UN urges politicians to keep medevac laws
AUSTRALIA has been urged to take a more humane approach to asylum seekers but not dismiss those pushing back against refugees as bigots or racists.
And the head of the United Nation's human rights body has urged politicians to hold fast against the federal government's bid to repeal so-called medevac laws
The laws, passed against the government's wishes earlier this year, gave refugees in offshore detention a speedier path to medical treatment in Australia.
"I am concerned that the plans to repeal this law may mean more - and costly - court battles, with lives being put at risk," UN High Commissioner for Human Rights Michelle Bachelet said in Sydney on Tuesday.
"I appeal to members of parliament not to reverse these small steps of progress that have been made."
She also urged a more humane approach to the offshore processing of asylum seekers, saying using non-custodial, community-based accommodation would reduce the distress and harm to the people involved.
"I know that Australia's asylum and migration policies have become entrenched over the years by successive governments," she said.
"But I strongly believe that we are at a point now where it is time to roll back these policies, or at least mitigate their worst effects."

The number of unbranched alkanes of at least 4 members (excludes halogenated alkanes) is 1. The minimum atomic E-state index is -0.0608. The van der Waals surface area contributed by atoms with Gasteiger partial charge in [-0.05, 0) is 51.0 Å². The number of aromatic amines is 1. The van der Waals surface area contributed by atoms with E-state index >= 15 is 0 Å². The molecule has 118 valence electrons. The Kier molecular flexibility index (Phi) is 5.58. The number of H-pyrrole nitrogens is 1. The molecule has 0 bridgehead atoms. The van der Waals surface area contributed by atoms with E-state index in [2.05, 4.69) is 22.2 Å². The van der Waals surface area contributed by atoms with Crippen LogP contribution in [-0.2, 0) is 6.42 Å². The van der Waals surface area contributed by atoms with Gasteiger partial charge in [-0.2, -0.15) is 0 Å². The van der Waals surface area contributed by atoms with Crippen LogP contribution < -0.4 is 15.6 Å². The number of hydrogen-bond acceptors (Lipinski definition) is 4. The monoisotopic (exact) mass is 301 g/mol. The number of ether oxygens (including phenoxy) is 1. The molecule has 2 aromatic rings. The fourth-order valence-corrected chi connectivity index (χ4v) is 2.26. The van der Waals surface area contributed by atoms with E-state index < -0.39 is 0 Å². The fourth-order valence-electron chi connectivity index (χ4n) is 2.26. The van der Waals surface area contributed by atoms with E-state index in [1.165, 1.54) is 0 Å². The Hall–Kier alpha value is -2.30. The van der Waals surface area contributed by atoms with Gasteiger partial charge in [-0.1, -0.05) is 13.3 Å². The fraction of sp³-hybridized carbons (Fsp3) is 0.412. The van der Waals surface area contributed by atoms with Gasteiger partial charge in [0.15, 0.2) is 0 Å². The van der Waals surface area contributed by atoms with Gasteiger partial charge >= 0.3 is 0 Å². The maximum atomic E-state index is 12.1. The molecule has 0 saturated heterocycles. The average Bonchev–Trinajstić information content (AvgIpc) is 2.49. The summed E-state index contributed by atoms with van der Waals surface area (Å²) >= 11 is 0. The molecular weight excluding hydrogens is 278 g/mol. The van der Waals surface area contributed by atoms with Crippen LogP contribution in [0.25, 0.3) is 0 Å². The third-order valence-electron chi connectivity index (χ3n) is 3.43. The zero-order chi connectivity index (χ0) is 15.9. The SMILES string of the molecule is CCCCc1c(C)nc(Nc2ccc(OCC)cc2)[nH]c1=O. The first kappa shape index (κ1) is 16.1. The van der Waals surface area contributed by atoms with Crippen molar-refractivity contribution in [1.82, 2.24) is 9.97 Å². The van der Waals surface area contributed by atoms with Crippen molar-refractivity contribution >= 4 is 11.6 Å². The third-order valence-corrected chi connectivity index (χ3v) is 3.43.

Ms Bachelet's speech to the Australian Human Rights Commission's conference comes less than a week after Scott Morrison decried "negative globalism" and unaccountable internationalist bureaucracies.
Later pressed for specific examples, the prime minister said there had been plenty of advice about what Australia should or should not do on border protection.
Ms Bachelet also acknowledged there had been no shortage of recommendations from UN officials in recent years as to how Australia could advance human rights.
She said it was a challenging time globally for human rights.
"Rather than labelling people who favour refugee push backs as bigots and racists, we need to listen and recognise the fear, anxiety, insecurity or other factors that may be behind such attitudes," she said.
"We need to use reason and evidence - and empathy - to help temper visceral emotional responses."